There are a lot of different materials describing the influence of various time factors on the currency volatility. For example, season, differences in dynamics by weeks and days, as well as European, American and Asian trading sessions affect currency rates in different ways. To analyze such factors, input the candlestick formation month, hour and day of the week into the neural network. I deliberately split the candlestick formation time and date into components, as this enables the neural network to generalize and find dependencies.

Additionally, let's include information about volumes. If your broker provides data on real volumes, indicate these volumes; otherwise specify tick volumes.

Thus, we need 12 neurons to describe each candlestick. By multiplying this number by the analyzed history depth, you will receive the size of the neural network's input layer.

#### 2.2. Designing hidden layers

The next step is to prepare the hidden layers of our neural network. Selection of a network structure (number of layers and neurons) is one of the most difficult tasks. The single layer perceptron is good for the linear separation of classes. Two-layer networks can follow nonlinear boundaries. Three-layer networks enable the description of complex multi-connected areas. When we increase the number of layers, the class of functions is expanded, but this leads to worse convergence and increased cost of training. The number of neurons in each layer must satisfy the expected variability of functions. In fact, very simple networks are not capable of simulating behavior with required accuracy in real conditions, while too complex networks are trained to repeat not only the objective function, but also noise.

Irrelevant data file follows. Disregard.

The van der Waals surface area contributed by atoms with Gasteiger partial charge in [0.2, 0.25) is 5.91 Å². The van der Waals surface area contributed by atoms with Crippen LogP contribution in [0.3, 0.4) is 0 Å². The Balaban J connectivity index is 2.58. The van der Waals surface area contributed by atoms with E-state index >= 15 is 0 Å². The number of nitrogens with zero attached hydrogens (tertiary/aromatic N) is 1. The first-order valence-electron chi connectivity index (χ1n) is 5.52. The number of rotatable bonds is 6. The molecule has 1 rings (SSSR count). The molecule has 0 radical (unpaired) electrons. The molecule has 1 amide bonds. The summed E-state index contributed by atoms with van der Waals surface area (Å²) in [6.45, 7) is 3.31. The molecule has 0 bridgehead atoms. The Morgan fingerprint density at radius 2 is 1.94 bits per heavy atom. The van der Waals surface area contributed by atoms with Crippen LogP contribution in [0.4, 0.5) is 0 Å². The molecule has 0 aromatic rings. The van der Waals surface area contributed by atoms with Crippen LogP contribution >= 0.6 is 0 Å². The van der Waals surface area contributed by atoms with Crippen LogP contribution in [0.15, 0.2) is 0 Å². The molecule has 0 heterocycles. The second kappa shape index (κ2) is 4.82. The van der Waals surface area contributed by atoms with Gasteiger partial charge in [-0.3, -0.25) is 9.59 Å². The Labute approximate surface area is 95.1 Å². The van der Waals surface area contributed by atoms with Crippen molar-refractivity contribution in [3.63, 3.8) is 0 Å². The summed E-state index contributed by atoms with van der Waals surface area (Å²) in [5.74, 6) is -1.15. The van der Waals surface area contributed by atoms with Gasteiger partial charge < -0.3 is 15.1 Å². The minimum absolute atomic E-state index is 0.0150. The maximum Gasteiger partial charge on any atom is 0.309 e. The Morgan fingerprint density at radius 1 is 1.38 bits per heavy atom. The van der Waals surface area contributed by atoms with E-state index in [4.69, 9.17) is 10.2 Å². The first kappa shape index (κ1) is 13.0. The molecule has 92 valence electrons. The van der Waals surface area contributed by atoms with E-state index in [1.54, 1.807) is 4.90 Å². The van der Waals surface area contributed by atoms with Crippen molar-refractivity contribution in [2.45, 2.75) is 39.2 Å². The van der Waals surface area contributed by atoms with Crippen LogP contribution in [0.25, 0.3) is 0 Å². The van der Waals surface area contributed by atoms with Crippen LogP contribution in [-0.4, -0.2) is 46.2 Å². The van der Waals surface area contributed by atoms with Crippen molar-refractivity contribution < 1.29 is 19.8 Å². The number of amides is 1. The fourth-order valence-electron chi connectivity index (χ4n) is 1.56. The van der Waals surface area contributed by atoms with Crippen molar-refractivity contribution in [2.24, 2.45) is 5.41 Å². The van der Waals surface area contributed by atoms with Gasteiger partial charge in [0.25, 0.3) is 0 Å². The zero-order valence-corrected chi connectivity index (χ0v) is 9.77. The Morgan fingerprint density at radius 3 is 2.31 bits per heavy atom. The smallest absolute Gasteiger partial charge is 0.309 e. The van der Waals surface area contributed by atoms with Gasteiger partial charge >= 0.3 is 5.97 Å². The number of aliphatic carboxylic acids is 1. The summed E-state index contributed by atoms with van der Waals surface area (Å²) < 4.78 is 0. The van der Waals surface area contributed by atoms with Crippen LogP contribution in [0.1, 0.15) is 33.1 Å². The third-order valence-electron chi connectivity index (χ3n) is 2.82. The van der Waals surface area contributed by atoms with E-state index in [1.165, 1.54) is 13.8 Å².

In the first article, I mentioned the "5-why" method. Now I propose to continue this experiment and to create a network with 4 hidden layers. I set the number of neurons in the first hidden layer equal to 1000. However, it may also be possible to set up some dependence on the depth of the analyzed period. By using the Pareto rule, we will reduce the number of neurons in each subsequent layer by 70%. In addition, the following limitation will be used: the number of neurons in the hidden layer must not be less than 20.

#### 2.3. Determining the number of neurons in the output layer